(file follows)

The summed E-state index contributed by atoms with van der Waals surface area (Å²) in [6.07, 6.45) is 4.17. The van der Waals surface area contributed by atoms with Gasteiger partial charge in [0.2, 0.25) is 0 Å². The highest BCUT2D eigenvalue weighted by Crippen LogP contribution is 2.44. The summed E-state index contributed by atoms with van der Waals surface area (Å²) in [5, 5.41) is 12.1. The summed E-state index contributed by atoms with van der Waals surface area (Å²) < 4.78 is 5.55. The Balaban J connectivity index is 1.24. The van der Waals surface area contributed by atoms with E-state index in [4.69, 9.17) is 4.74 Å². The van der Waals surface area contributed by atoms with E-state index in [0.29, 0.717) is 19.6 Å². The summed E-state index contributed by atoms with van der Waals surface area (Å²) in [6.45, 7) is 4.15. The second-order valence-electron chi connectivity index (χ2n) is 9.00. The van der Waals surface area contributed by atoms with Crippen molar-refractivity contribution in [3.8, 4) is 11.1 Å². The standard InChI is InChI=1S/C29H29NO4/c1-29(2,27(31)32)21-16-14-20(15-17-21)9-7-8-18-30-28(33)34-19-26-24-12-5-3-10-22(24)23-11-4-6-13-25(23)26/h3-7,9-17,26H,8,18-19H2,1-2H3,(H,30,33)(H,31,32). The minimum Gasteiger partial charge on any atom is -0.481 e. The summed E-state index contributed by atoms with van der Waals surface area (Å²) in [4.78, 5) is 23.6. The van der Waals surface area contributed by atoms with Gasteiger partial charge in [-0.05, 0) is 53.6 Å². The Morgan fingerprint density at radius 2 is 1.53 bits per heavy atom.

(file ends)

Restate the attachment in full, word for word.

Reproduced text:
The summed E-state index contributed by atoms with van der Waals surface area (Å²) in [6.07, 6.45) is 4.17. The van der Waals surface area contributed by atoms with Gasteiger partial charge in [0.2, 0.25) is 0 Å². The highest BCUT2D eigenvalue weighted by Crippen LogP contribution is 2.44. The summed E-state index contributed by atoms with van der Waals surface area (Å²) in [5, 5.41) is 12.1. The summed E-state index contributed by atoms with van der Waals surface area (Å²) < 4.78 is 5.55. The Balaban J connectivity index is 1.24. The van der Waals surface area contributed by atoms with E-state index in [4.69, 9.17) is 4.74 Å². The van der Waals surface area contributed by atoms with E-state index in [0.29, 0.717) is 19.6 Å². The summed E-state index contributed by atoms with van der Waals surface area (Å²) in [6.45, 7) is 4.15. The second-order valence-electron chi connectivity index (χ2n) is 9.00. The van der Waals surface area contributed by atoms with Crippen molar-refractivity contribution in [3.8, 4) is 11.1 Å². The standard InChI is InChI=1S/C29H29NO4/c1-29(2,27(31)32)21-16-14-20(15-17-21)9-7-8-18-30-28(33)34-19-26-24-12-5-3-10-22(24)23-11-4-6-13-25(23)26/h3-7,9-17,26H,8,18-19H2,1-2H3,(H,30,33)(H,31,32). The minimum Gasteiger partial charge on any atom is -0.481 e. The summed E-state index contributed by atoms with van der Waals surface area (Å²) in [4.78, 5) is 23.6. The van der Waals surface area contributed by atoms with Gasteiger partial charge in [-0.05, 0) is 53.6 Å². The Morgan fingerprint density at radius 2 is 1.53 bits per heavy atom.